This is equivalent (up to a sign change for R) to a Lorentz boost with ${\displaystyle {\tfrac {2k}{1+k^{2}}}={\tfrac {v}{c}}}$.

Darboux rewrote these equations as follows:

{\displaystyle {\begin{matrix}x^{\prime 2}+y^{\prime 2}+z^{\prime 2}-R^{\prime 2}=x^{2}+y^{2}+z^{2}-R^{2}\\\hline {\begin{aligned}z'+R'&={\frac {1+k}{1-k}}(z-R)\\z'-R'&={\frac {1-k}{1+k}}(z+R)\end{aligned}}\end{matrix}}}

This is equivalent (up to a sign change for R) to a squeeze mapping.

Scheffers (1899) – Contact transformation

w:Georg Scheffers (1899) synthetically determined all finite w:contact transformations preserving circles in the plane, consisting of dilatations, inversions, and the following one preserving circles and lines (compare with Laguerre inversion by Laguerre (1882) and Darboux (1887)):[M 16]

${\displaystyle {\begin{matrix}\sigma ^{\prime 2}-\rho ^{\prime 2}=\sigma ^{2}-\rho ^{2}\\\hline \rho '={\frac {\rho }{\cos \omega }}+\sigma \tan \omega ,\quad \sigma '=\rho \tan \omega +{\frac {\sigma }{\cos \omega }}\end{matrix}}}$

This is equivalent to Lorentz transformation by the identity ${\displaystyle \sin \omega =v/c}$.

Smith (1900) – Laguerre inversion

w:Percey F. Smith (1900) followed Laguerre (1882) and Darboux (1887) and defined the Laguerre inversion as follows:[M 17]

${\displaystyle {\begin{matrix}p^{\prime 2}-p^{2}=R^{\prime 2}-R^{2}\\\hline p'={\frac {\kappa ^{2}+1}{\kappa ^{2}-1}}p-{\frac {2\kappa }{\kappa ^{2}-1}}R,\quad R'={\frac {2\kappa }{\kappa ^{2}-1}}p-{\frac {\kappa ^{2}+1}{\kappa ^{2}-1}}R\end{matrix}}}$

This is equivalent (up to a sign change) to a Lorentz boost with ${\displaystyle {\tfrac {2\kappa }{1+\kappa ^{2}}}={\tfrac {v}{c}}}$.

Bateman and Cunningham (1909–1910) – Spherical wave transformation

In line with Lie's (1871) research on the relation between sphere transformations with an imaginary radius coordinate and 4D conformal transformations, it was pointed out by Bateman and Cunningham (1909–1910), that by setting u=ict as the imaginary fourth coordinates one can produce spacetime conformal transformations. Not only the quadratic form ${\displaystyle \lambda \left(dx^{2}+dy^{2}+dz^{2}+du^{2}\right)}$, but also w:Maxwells equations are covariant with respect to these transformations, irrespective of the choice of λ. These variants of conformal or Lie sphere transformations were called w:spherical wave transformations by Bateman.[R 1][R 2] However, this covariance is restricted to certain areas such as electrodynamics, whereas the totality of natural laws in inertial frames is covariant under the w:Lorentz group.[R 3] In particular, by setting λ=1 the Lorentz group SO(1,3) can be seen as a 10-parameter subgroup of the 15-parameter spacetime conformal group Con(1,3).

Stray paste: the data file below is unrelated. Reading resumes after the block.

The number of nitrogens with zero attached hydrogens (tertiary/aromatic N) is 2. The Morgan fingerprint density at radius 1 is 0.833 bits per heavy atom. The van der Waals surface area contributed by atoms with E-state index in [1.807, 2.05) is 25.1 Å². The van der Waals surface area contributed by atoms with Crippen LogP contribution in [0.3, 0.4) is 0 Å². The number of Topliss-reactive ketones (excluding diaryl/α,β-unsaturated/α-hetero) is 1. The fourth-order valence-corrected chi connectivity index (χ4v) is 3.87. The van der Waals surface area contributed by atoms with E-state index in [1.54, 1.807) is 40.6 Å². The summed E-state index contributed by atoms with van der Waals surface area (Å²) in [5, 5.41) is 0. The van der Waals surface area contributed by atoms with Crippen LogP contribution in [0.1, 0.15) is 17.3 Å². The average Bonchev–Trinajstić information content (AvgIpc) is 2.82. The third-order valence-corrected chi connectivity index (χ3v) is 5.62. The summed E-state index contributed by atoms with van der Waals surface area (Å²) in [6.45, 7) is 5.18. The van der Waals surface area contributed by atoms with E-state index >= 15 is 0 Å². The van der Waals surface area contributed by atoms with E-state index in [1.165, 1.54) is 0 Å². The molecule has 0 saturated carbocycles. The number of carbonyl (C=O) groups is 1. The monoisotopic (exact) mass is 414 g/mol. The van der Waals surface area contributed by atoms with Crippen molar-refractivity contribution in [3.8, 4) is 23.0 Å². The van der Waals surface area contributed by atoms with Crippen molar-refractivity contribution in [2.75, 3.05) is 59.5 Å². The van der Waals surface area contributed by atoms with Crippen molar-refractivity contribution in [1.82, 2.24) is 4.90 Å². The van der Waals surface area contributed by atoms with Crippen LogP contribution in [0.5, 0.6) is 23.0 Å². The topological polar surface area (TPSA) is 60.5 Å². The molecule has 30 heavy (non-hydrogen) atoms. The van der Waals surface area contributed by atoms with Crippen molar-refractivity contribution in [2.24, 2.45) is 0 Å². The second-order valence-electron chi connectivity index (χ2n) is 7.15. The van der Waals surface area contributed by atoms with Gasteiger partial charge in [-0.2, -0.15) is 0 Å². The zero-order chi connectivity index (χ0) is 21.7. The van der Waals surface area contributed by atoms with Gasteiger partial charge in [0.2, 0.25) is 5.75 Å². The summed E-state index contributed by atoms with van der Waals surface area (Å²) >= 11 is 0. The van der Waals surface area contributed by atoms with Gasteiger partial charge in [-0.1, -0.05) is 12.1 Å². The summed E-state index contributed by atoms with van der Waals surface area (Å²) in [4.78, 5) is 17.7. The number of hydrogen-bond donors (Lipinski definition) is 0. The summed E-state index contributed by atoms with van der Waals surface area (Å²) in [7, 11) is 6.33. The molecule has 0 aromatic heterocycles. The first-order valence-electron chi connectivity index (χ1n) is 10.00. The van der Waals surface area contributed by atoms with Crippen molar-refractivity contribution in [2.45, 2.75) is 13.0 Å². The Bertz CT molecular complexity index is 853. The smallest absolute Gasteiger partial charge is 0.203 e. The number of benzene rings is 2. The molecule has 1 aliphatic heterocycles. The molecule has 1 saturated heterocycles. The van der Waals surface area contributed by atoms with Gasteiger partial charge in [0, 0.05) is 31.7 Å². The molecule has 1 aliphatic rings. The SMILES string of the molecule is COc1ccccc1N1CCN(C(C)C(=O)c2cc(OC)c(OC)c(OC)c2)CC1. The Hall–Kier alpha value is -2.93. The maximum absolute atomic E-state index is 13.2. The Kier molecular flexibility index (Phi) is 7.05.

Bateman (1910/12)[11] also alluded to the identity between the Laguerre inversion and the Lorentz transformations. In general, the isomorphism between the Laguerre group and the Lorentz group was pointed out by w:Élie Cartan (1912, 1915/55),[5][R 4] w:Henri Poincaré (1912/21)[R 5] and others.

References

Historical mathematical sources

1. Liouville (1847)
2. Euler (1777), p. 140
3. Lie (1871), pp. 199–209
4. Lie (1871/72), p. 186
5. Klein (1871/72), p. 268
6. Darboux (1872/73), p. 137
7. Lie (1871), p. 208
8. Pockels (1891), pp. 197–206
9. Klein (1893c), pp. 200ff (pentaspherical), pp. 373ff (tetracyclical)
10. Bôcher (1894), pp. 30–34, 40–43
11. Ribaucour (1870)
12. Laguerre (1882), pp. 550–551.
13. Stephanos (1883), p. 590ff
14. Stephanos (1883), p. 592
15. Darboux (1887)
16. Scheffers (1899), p. 158
17. Smith (1900), p. 159

Historical relativity sources

1. Bateman (1909/10), pp. 223ff
2. Cunningham (1909/10), pp. 77ff
3. Klein (1910)
4. Cartan (1912), p. 23
5. Poincaré (1912/21), p. 145

Secondary sources

1. Schottenloher (2008), section 2.2
2. Kastrup (2008), section 2.4.1
3. Schottenloher (2008), section 2.3
4. Coolidge (1916), p. 370
5. Cartan & Fano (1915/55), sections 14–15
6. Kastrup (2008), section 2.1
7. Kastrup (2008), section 2.3
8. Kastrup (2008), p. 22
9. Cartan & Study (1908), p. 460
10. Rothe (1916), p. 1399
11. Bateman (1910/12), pp. 358–359
• Cartan, É.; Study, E. (1908). "Nombres complexes". Encyclopédie des Sciences Mathématiques Pures et Appliquées 1.1: 328–468.
• Cartan, É.; Fano, G. (1955). "La théorie des groupes continus et la géométrie". Encyclopédie des Sciences Mathématiques Pures et Appliquées 3.1: 39–43.  (Only pages 1–21 were published in 1915, the entire article including pp. 39–43 concerning the groups of Laguerre and Lorentz was posthumously published in 1955 in Cartan's collected papers, and was reprinted in the Encyclopédie in 1991.)
• Coolidge, Julian (1916). A treatise on the circle and the sphere. Oxford: Clarendon Press.
• Kastrup, H. A. (2008). "On the advancements of conformal transformations and their associated symmetries in geometry and theoretical physics". Annalen der Physik 520 (9–10): 631–690. doi:10.1002/andp.200810324.
• Rothe, H. (1916). "Systeme geometrischer Analyse". Encyclopädie der Mathematischen Wissenschaften 3.1.1: 1282–1425.
• Schottenloher, M. (2008). A Mathematical Introduction to Conformal Field Theory. Springer. ISBN 978-3540706908.